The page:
methods can be found in Guthrie and Rothstein, 1999; Duncombe and Yinger 1999; and Odden and Busch, 1998.) The first and second of these approaches usually depend on states' having sophisticated student achievement testing systems that provide standardized statewide measures of student performance, with data linking this performance to student background characteristics. In states where such testing systems do not exist, then the third and fourth approaches, based on professional judgment or whole-school designs, seem at present to be the only alternatives, where "getting to adequate" necessitates building instructional resource models to which costs can subsequently be assigned.
Each of these alternatives results in an estimate of the cost of an adequate education for a presumed or hypothetical typical student. Conceptually the next step must then be to adjust this cost (or perhaps redefine the goal of adequate outcomes) for students in different socioeconomic circumstances and locations. The statistical analysis approach accomplishes this second step simultaneously with the step of identifying costs for the typical student. It is important for explanatory purposes, however, to keep the two steps separate, and we address cost adjustments explicitly in the following section. Separating the steps permits us to give appropriate attention to the cost adjustment issue and also to make clear that methods of cost determination may have different strengths and weaknesses, depending on whether they are being used to find average costs or to adjust costs for student and district differences.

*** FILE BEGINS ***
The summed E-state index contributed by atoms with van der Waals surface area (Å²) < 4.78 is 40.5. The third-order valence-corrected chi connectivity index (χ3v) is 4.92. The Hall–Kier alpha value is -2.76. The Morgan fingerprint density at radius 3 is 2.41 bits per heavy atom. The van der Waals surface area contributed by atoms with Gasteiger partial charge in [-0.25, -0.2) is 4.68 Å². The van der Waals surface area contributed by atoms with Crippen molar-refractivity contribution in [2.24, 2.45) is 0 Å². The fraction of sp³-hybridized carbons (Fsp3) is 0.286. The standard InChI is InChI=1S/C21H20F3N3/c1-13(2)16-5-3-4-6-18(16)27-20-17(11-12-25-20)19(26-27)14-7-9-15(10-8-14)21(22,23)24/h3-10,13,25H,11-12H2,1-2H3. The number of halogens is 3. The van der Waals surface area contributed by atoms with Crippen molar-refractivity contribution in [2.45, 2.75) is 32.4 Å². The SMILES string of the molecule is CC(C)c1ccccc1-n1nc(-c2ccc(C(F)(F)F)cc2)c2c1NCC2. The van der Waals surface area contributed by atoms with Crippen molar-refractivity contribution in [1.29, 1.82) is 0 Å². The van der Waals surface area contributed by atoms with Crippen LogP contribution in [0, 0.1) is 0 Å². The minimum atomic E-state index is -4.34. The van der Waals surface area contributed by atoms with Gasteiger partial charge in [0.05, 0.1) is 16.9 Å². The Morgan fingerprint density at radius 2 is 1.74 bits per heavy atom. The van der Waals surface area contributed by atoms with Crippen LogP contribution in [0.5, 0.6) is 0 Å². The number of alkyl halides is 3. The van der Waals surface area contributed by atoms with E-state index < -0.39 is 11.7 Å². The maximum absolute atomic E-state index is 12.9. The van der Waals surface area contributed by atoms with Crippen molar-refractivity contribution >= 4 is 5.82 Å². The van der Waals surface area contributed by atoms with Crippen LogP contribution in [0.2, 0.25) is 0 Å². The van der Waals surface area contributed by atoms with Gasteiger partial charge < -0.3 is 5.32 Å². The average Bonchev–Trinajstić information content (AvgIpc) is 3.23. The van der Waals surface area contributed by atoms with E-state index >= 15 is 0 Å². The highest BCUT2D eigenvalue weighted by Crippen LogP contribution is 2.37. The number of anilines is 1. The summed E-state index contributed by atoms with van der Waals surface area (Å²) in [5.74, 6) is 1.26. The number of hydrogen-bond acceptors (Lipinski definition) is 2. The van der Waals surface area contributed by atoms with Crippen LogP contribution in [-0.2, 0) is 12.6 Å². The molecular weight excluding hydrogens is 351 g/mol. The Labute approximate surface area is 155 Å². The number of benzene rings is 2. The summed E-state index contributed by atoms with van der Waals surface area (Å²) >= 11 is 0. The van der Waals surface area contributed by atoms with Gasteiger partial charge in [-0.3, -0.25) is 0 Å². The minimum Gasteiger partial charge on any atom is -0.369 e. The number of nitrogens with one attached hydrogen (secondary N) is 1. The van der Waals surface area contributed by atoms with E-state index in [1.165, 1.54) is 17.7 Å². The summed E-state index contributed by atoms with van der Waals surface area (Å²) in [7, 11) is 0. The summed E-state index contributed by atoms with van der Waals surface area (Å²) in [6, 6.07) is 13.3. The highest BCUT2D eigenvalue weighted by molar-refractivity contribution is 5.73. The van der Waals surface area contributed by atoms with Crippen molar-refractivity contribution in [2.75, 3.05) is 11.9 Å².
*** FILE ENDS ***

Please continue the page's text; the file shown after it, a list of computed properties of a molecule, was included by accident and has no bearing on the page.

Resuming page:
This approach represents the efforts of econometricians to apply the tools of statistical modeling to the determination of educational costs. The approach originated in efforts to determine how intergovernmental aid formulas should be adjusted to take into account public service costs beyond the control of local jurisdictions. Researchers tried to develop cost indices that would measure how much higher (or lower) the costs of providing a given level of services were in each district compared with a statewide average. Thus, initially, the studies focused exclusively on the differences in costs, with little attention paid either to the particular service level or what it would cost a typical district to provide that level. More recent studies have extended the approach, so that a specific service level (defined, for example, in terms of the percentage of students achieving various educational goals) can be specified and the cost of providing that service estimated for the district with average characteristics. Ladd and Yinger (1994) and Downes and Pogue (1994) made important theoretical contributions on which have been constructed cost models applied to education data from New York (Duncombe and Yinger, 1999) and Wisconsin (Reschovsky and Imazeki, 1998).
Rather than attempting to determine the costs of an adequate education as the sum of the costs of individual instructional components, statistical models take a "black-box" approach, choosing an acceptable level of pupil performance or